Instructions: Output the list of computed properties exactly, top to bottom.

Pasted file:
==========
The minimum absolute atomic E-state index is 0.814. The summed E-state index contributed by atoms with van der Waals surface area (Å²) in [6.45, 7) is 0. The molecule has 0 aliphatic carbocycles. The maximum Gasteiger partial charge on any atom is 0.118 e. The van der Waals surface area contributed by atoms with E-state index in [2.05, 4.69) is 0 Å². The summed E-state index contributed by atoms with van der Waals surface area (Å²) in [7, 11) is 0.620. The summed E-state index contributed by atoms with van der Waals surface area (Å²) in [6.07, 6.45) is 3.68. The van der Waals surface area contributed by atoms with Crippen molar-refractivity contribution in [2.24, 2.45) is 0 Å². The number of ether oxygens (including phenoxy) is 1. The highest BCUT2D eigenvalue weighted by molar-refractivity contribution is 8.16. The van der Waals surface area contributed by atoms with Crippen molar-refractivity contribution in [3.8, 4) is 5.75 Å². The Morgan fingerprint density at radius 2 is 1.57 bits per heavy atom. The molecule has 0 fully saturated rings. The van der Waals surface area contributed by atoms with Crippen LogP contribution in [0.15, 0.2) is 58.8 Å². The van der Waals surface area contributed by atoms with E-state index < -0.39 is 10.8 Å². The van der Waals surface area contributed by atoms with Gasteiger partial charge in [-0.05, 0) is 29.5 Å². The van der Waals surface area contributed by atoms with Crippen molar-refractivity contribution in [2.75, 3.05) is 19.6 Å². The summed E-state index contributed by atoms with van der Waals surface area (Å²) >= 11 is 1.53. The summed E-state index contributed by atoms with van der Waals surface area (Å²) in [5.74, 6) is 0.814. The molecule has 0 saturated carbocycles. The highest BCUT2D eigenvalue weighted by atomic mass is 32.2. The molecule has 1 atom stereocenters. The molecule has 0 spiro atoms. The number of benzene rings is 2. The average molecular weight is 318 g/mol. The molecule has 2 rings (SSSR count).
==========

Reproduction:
The minimum absolute atomic E-state index is 0.814. The summed E-state index contributed by atoms with van der Waals surface area (Å²) in [6.45, 7) is 0. The molecule has 0 aliphatic carbocycles. The maximum Gasteiger partial charge on any atom is 0.118 e. The van der Waals surface area contributed by atoms with E-state index in [2.05, 4.69) is 0 Å². The summed E-state index contributed by atoms with van der Waals surface area (Å²) in [7, 11) is 0.620. The summed E-state index contributed by atoms with van der Waals surface area (Å²) in [6.07, 6.45) is 3.68. The van der Waals surface area contributed by atoms with Crippen molar-refractivity contribution in [2.24, 2.45) is 0 Å². The number of ether oxygens (including phenoxy) is 1. The highest BCUT2D eigenvalue weighted by molar-refractivity contribution is 8.16. The van der Waals surface area contributed by atoms with Crippen molar-refractivity contribution in [3.8, 4) is 5.75 Å². The Morgan fingerprint density at radius 2 is 1.57 bits per heavy atom. The molecule has 0 fully saturated rings. The van der Waals surface area contributed by atoms with Crippen LogP contribution in [0.15, 0.2) is 58.8 Å². The van der Waals surface area contributed by atoms with E-state index < -0.39 is 10.8 Å². The van der Waals surface area contributed by atoms with Gasteiger partial charge in [-0.05, 0) is 29.5 Å². The van der Waals surface area contributed by atoms with Crippen molar-refractivity contribution in [2.75, 3.05) is 19.6 Å². The summed E-state index contributed by atoms with van der Waals surface area (Å²) >= 11 is 1.53. The summed E-state index contributed by atoms with van der Waals surface area (Å²) in [5.74, 6) is 0.814. The molecule has 0 saturated carbocycles. The highest BCUT2D eigenvalue weighted by atomic mass is 32.2. The molecule has 1 atom stereocenters. The molecule has 0 spiro atoms. The number of benzene rings is 2. The average molecular weight is 318 g/mol. The molecule has 2 rings (SSSR count).